About The Author
Saurabh Garg 2 articles
Residence: GB London
Result Oriented Delivery Manager/Scrum Master
CSM, MSP, PMP, PRINCE 2, AWS Business and Technical Professional, ITIL v3
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CSM(Certified Scrum Master), MSP(Managing Successful Programmes) foundation, PMP, PRINCE 2, AWS Business and Technical Professional & ITIL v3 Certified with 20+ years of experience in Program management, End to end Delivery/Project management, Business Transformation, System Integration of IT programs/projects(Waterfall/Agile/SAFe), Client management, Contract Management, Vendor/Stakeholder Management, Budget Handling & Cost Reduction of software and internet based applications
Specialties: Telecom (MVNO/OSS/BSS/Mobile/Mobile App/transformation/Telephony/Unified Communications/ICT/Customer Experience), BFS (Banking and Financial Services), Life Sciences & Healthcare(Pharma), Mutual Funds, Retail, M2M, Artificial Intelligence, Infrastructure, Decommissioning, AWS Cloud Virtualization(IaaS/PaaS/SaaS), IoT(M2M), Automation and Contract/Procurement

Clients Worked – Ericsson, MBNL, EE, Telefonica, BT, Vodafone, IVO Bank, Military Bank, GSK, TalkTalk, CPW, Telecom NZ, CISCO, NRI, Nikko, Clifford Bank, ORACLE  


Lesson Learned – The Forgotten treasure

Lessons learned or lessons learnt are experiences from a previous project that should be actively considered in future projects. Lessons learned are the learning gained from the process of performing the project.

The only way to improve is feedback taken out of ‘Lesson Learned’

“On Lesson Learned- Don’t look where you fall, but where you slipped”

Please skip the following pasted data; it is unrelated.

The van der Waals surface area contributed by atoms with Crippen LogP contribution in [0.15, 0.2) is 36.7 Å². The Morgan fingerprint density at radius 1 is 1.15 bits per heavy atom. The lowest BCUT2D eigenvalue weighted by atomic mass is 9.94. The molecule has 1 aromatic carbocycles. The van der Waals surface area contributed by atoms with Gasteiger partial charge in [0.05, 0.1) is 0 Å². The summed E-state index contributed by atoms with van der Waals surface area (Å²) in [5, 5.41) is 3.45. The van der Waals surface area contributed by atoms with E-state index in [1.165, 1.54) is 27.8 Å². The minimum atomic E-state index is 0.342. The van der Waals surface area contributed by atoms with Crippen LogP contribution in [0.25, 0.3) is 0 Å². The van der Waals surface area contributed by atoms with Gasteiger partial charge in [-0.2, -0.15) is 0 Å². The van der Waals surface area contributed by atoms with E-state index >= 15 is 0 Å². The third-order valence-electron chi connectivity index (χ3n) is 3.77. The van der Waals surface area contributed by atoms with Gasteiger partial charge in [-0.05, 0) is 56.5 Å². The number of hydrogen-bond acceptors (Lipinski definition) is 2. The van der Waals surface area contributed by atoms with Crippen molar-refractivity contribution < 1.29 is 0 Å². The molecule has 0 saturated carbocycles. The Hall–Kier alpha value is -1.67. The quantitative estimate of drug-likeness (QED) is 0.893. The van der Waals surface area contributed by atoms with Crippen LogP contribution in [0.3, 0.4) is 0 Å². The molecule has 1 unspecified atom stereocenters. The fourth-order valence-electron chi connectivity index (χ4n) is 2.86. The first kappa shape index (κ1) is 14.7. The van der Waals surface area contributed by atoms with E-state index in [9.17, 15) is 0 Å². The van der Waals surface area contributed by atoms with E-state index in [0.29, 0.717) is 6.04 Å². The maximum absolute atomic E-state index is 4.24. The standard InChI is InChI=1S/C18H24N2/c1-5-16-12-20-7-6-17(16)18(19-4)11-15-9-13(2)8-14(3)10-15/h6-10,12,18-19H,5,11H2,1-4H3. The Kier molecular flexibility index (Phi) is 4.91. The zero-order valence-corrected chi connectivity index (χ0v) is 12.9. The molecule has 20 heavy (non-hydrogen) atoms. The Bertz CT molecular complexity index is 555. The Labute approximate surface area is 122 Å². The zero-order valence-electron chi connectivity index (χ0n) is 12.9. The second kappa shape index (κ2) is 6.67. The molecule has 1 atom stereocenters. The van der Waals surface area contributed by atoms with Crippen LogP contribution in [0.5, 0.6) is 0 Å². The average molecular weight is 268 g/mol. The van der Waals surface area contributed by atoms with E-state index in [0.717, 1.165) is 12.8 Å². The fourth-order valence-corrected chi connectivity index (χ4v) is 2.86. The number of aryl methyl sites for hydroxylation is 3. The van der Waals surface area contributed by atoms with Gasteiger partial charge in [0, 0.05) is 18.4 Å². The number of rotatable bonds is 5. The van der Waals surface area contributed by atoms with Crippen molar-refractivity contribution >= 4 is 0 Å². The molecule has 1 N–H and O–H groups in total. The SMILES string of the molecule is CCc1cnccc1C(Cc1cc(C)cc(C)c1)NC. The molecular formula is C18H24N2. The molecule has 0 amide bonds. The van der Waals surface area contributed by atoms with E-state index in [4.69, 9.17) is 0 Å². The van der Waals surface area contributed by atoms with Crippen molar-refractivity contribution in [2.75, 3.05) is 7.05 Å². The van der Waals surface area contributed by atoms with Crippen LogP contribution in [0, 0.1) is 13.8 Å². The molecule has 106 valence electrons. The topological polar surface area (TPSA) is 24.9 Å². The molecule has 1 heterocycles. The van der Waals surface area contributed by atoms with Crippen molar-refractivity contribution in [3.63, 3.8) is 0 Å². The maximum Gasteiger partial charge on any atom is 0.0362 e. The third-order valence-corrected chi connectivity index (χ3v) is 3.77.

Why lessons learned are important?

Creating a Learning Environment. Organizations initiate lessons learned processes with an awareness that knowledge adds value. Acknowledging that they are losing valuable knowledge gained during projects is an important first step.


What is the purpose?

The main purpose of lessons learned during project closeout is to promote the recurrence of desirable documents and to preclude the recurrence of undesirable outcomes. It is very important for the project managers to get the information documented. Project documentation is required for successful project completion.

Lessons can be learned from the most successful and failed projects. Whether you’re building the palace or upgrading an IT system there will be lessons you can learn from your project. An effective Project Manager documents and analyses the lessons learned from his project and applies them to future projects throughout the organization.

As the failed project teaches us the way we should not do the project when we get some similar project next time.

Let’s learn from the famous quote of ‘Thomas Edison’

“I have not failed. I've just found 10,000 ways that won't work”


When to document Lesson Learned?

This should be done towards the end of the project in project closure phase. Project manager should collect feedback from all stakeholders in a meeting and should collect positive and negative feedback from all stakeholders for various phases.

It can be divided into three parts

  • What worked well?
  • What can be improved?
  • Conclusion

The solution/improvement for negative feedback items should be documented and implemented in future projects.



Lesson learn can lead to reduced efforts/timeline, cost and improvement in productivity, growth, efficiency, profit and faster delivery in any organisation. It can be stored at (a) central repository to be utilised as a treasure for future projects. The time & efficiency saved by project team through lesson(s) learned can be utilised in automation, research and other innovation activities.

Lesson Learned can be termed as a tool or utility or treasure for future projects. Every organisation should utilise this treasure due to above said reasons.

Agile and Iteration approach are the best example(s) of lesson(s) learned only. At the end of each sprint, sprint retrospective meeting is held and bases on the learned lessons from the earlier sprint, implement the improvement in next sprint.

Published at pmmagazine.net with the consent of Saurabh Garg